On 2009-02-14 10:41, Hallam-Baker, Phillip wrote:
The proposal that I made then was that when a working group is started, it
specify the IPR criteria under which it is chartered. In some cases it makes
perfect sense to charter a group that will be using encumbered technology. In
other cases the entire purpose of the group requires that any technology be
open and unencumbered.
We've been round that argument enough times that it's become a tradition.
A priori rules like that make no sense for the IETF.
1. They inhibit innovative thinking within the WG process, because
they mean that the major technical options must basically be
decided before you start, so that you can decide which IPR regime
is going to work. And if you decide a priori to be RF, the available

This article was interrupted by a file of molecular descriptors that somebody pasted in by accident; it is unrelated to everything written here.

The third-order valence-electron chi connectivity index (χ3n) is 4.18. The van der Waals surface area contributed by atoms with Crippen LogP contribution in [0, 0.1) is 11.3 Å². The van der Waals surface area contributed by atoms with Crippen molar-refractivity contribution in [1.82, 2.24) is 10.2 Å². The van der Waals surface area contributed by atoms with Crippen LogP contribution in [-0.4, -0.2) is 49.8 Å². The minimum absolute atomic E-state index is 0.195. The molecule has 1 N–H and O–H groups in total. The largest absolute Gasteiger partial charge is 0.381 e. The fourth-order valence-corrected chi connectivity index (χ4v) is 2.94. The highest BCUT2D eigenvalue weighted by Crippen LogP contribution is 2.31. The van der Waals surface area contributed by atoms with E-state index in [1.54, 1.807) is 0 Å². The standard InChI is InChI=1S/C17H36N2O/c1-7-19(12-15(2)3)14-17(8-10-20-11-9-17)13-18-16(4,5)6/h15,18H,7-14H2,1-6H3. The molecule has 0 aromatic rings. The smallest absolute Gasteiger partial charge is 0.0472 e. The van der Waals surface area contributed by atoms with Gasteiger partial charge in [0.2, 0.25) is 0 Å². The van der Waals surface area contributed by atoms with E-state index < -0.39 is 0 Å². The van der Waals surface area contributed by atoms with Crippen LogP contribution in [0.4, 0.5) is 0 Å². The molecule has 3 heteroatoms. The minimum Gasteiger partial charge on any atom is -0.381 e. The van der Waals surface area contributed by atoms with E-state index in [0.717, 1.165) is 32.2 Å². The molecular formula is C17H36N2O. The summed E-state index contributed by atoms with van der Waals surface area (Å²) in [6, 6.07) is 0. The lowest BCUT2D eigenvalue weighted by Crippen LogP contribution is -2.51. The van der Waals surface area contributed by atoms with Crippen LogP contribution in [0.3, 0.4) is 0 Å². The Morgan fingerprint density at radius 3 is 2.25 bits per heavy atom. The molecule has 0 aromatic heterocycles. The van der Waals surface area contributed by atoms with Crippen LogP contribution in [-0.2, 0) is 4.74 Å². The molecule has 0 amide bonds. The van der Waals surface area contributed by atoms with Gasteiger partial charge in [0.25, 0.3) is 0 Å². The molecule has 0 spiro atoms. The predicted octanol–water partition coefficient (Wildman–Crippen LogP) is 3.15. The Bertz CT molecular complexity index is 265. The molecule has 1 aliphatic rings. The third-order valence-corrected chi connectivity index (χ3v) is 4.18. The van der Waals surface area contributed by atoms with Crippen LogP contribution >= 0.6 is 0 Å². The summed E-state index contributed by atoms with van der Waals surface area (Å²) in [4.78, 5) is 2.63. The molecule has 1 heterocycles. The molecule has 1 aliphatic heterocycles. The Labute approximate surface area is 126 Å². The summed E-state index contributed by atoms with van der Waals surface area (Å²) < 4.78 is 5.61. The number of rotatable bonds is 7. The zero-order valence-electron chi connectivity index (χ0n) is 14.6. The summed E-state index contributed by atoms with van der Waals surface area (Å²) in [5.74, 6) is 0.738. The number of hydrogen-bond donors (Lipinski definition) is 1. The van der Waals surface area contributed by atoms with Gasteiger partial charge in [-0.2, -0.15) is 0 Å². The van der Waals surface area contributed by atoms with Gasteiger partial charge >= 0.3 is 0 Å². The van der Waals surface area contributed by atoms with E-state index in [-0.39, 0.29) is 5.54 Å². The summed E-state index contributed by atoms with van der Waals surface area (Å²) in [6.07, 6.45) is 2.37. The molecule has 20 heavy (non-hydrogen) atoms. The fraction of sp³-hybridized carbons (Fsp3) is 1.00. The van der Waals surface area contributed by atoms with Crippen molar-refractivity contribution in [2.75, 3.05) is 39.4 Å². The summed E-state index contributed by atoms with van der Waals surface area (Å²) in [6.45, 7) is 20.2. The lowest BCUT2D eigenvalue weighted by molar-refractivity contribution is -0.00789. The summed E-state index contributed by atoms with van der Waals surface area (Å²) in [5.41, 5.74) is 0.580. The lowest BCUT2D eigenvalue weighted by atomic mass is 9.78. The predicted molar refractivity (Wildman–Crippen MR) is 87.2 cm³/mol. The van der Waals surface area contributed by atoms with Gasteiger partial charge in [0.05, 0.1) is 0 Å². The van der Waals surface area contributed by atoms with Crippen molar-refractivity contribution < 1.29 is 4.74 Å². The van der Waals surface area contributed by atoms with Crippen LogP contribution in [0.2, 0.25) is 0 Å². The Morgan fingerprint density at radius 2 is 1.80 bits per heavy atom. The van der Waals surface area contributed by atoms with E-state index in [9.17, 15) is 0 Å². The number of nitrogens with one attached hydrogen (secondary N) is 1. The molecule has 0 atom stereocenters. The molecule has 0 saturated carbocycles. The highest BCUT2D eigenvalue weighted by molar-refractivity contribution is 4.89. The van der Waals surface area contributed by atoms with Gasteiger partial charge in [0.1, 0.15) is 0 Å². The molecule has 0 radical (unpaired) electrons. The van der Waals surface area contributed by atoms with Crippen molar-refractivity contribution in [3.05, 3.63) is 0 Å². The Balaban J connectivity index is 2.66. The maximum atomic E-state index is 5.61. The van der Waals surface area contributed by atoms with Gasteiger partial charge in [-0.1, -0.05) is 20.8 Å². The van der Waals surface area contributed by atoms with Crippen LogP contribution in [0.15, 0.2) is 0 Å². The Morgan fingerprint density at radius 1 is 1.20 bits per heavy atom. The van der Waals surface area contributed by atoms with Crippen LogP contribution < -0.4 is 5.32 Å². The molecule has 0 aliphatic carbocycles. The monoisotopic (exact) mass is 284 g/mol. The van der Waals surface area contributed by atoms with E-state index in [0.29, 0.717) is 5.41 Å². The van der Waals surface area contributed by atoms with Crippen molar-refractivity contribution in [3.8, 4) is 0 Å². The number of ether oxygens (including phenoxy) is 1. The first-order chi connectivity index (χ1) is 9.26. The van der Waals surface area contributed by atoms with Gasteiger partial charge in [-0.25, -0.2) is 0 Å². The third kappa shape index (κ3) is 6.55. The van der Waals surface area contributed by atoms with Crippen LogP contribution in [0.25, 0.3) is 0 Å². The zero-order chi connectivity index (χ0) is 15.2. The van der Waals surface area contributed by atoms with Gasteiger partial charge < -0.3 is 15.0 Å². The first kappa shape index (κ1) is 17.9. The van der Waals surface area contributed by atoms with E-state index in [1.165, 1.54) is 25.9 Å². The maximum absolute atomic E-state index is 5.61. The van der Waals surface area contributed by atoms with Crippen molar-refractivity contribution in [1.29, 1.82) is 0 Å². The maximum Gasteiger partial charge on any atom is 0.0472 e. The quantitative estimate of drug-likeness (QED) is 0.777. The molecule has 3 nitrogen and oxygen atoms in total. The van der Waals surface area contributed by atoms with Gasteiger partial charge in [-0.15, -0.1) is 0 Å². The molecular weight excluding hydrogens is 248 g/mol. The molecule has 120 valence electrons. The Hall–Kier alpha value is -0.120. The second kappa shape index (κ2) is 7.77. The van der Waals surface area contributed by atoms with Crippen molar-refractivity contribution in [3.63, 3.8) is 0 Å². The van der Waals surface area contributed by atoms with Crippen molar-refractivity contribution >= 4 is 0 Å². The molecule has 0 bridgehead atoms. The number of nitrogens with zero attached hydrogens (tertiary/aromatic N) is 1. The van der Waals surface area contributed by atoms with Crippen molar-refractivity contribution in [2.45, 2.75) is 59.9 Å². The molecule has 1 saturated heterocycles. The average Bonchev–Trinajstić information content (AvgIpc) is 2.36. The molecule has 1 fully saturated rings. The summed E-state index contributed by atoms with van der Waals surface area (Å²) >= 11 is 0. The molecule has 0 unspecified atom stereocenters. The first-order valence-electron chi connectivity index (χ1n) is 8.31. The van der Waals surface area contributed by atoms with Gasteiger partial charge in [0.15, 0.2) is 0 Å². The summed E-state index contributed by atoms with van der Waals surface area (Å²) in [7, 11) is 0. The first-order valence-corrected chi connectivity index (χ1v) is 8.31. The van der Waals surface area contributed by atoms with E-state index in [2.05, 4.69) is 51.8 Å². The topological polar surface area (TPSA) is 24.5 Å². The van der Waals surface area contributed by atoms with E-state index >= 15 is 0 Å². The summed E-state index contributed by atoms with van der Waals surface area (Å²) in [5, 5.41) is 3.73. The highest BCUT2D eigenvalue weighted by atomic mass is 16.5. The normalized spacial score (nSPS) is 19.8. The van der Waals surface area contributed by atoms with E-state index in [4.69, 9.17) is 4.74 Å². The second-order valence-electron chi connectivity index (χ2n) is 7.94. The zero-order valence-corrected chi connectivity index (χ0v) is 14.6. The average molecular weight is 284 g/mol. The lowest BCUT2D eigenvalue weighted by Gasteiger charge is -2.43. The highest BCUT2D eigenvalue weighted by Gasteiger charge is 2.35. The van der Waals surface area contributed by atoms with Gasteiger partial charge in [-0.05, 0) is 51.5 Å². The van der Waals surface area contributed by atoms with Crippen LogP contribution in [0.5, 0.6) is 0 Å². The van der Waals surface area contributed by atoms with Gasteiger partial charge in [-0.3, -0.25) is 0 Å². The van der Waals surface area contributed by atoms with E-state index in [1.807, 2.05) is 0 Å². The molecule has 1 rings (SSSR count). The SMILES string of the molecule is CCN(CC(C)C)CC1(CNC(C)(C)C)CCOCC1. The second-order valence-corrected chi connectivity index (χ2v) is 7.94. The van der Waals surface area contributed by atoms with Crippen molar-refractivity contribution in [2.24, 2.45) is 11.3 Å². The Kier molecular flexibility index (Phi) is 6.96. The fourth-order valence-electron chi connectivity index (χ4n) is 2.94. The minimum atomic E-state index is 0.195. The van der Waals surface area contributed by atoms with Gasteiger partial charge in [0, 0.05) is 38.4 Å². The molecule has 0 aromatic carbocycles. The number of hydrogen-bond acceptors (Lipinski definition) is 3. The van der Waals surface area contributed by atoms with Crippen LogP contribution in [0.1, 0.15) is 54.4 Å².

solutions are dramatically constrained. Or to say it more emotively:
all the good ideas have been patented anyway.
2. They would assist the patent trolls, who could make sure to
quietly acquire patents that encumber the 'royalty free' solution
just in time for the standard to be widely adopted.
Leaving the choice until later in the process isn't perfect,
but it reduces these two risks and matches the reality of
IPR laws and practices, which are heavily based on RAND and
reciprocity, like it or not.
IMHO, as always.
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